The better people are educated, the less religious they are. In countries where education is improving, younger people's uptake of religion is lower1,2. Mass education is one of forces that works to undermine religious thinking and studies have found that a general "connectedness with god" is associated with lower levels of education3.
The more mysterious the world is, the more appealing religious answers are4. But the more we know about the world, the more we understand, the less likely we are to accept religious answers. People with minimal education are the most religious5, and also, the more religious a person is, the less they are interested in science6. Those with secondary or higher-level education are less religious5. Those with a degree in science are less than half as likely to believe in God as the general populace, and top-level scientists are nine times less likely7. This correlation isn't new and was also observed in ancient Greece by Polybius (2nd century BCE) who said that those who educate themselves know that "all this talk about the gods and the underworld is a myth"8.
A large poll in 2010 found that those who know most about religion include atheists and agnostics9, with religionists knowing the least. The more you know about the world, and about religion, the more likely you are to understand and accept natural and scientific facts about the world rather than accept religious answers.
The historical battles between religious institutions and science, such as those in physics, astronomy and biology, indicate there is something wrong with the religious approach to the study of reality. The underlying problem extends to negative effects on the individual intelligence of believers, and a related negative effect on educational achievements. Hardly any of the several-hundred Nobel Prize winning scientists have been Christians. Only 3.3% of the Members of the Royal Society in the UK and 7% the National Academy of Sciences in the USA, believe in a personal God. The more senior and learnéd the scientist, the less likely they are to believe in God. The children of highly religious parents suffer diminished IQs - averaging 7 to 10 points lower compared to their non-religious counterparts in similar socio-economic groups. As you would expect from these results, multiple studies have also shown that IQ is opposed to the strength of religious belief. 39 studies since 1927 (out of 43) have found that the higher one's intelligence, the less likely to hold religious beliefs.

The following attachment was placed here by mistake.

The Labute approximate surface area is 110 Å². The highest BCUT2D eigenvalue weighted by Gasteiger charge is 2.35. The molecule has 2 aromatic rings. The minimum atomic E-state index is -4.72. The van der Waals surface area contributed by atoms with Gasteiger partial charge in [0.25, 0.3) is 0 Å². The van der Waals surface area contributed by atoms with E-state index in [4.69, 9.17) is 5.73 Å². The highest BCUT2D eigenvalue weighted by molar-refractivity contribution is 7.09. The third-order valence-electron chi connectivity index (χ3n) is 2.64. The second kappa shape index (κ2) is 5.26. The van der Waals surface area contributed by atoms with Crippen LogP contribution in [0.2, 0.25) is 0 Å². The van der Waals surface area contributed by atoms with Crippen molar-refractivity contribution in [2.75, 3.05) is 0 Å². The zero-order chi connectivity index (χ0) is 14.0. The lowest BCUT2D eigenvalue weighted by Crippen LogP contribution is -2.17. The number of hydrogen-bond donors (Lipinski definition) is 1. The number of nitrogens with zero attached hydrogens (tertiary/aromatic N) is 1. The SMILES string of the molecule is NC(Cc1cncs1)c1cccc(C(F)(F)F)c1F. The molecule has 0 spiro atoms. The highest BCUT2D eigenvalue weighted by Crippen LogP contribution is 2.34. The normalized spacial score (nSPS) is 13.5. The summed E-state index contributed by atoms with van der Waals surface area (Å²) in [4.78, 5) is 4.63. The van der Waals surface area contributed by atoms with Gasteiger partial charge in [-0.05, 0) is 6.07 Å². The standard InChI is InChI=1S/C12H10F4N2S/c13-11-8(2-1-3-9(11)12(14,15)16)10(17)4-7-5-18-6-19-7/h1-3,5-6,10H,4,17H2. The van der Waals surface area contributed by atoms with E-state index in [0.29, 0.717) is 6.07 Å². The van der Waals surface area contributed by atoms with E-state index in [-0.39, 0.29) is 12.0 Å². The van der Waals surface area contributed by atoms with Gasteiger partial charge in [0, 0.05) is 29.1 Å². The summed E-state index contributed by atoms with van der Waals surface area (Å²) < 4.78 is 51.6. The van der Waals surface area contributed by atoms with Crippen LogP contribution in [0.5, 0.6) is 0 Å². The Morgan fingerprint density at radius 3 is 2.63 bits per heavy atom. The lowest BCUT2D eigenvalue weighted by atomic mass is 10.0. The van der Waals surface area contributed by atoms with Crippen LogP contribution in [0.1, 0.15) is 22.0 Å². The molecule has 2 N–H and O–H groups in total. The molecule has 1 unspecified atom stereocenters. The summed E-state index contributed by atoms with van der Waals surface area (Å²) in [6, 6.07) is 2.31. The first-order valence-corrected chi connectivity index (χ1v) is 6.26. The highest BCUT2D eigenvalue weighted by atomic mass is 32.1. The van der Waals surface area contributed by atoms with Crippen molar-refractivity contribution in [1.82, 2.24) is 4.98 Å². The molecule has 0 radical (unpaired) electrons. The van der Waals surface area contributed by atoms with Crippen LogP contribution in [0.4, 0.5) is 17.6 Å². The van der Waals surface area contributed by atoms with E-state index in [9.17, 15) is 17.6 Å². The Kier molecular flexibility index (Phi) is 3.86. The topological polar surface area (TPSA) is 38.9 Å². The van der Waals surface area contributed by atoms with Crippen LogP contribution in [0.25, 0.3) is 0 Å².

The effect extends beyond individual countries and is visible inter-nationally. In countries where education is improving, younger people's uptake of religion is lower1, causing long-term trends towards secularisation. Countries with a higher rate of belief in God have lower average intelligence. All countries with high average intelligence have low national levels of belief in God. For countries where belief in God is over 80%, the average national IQ is 83 points. For those countries where stated disbelief in God (atheism) is greater than 20%, the national average IQ is 98 points. Instead of belief in God, countries with the highest IQs adhere to Far-Eastern atheist religions such as Buddhism, Taoism and Shinto.
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It has long been noted that "religion declines in proportion to the rise in education"2. The correlation is clear both in studies looking at differences within single nations, and, international studies comparing different countries and regions.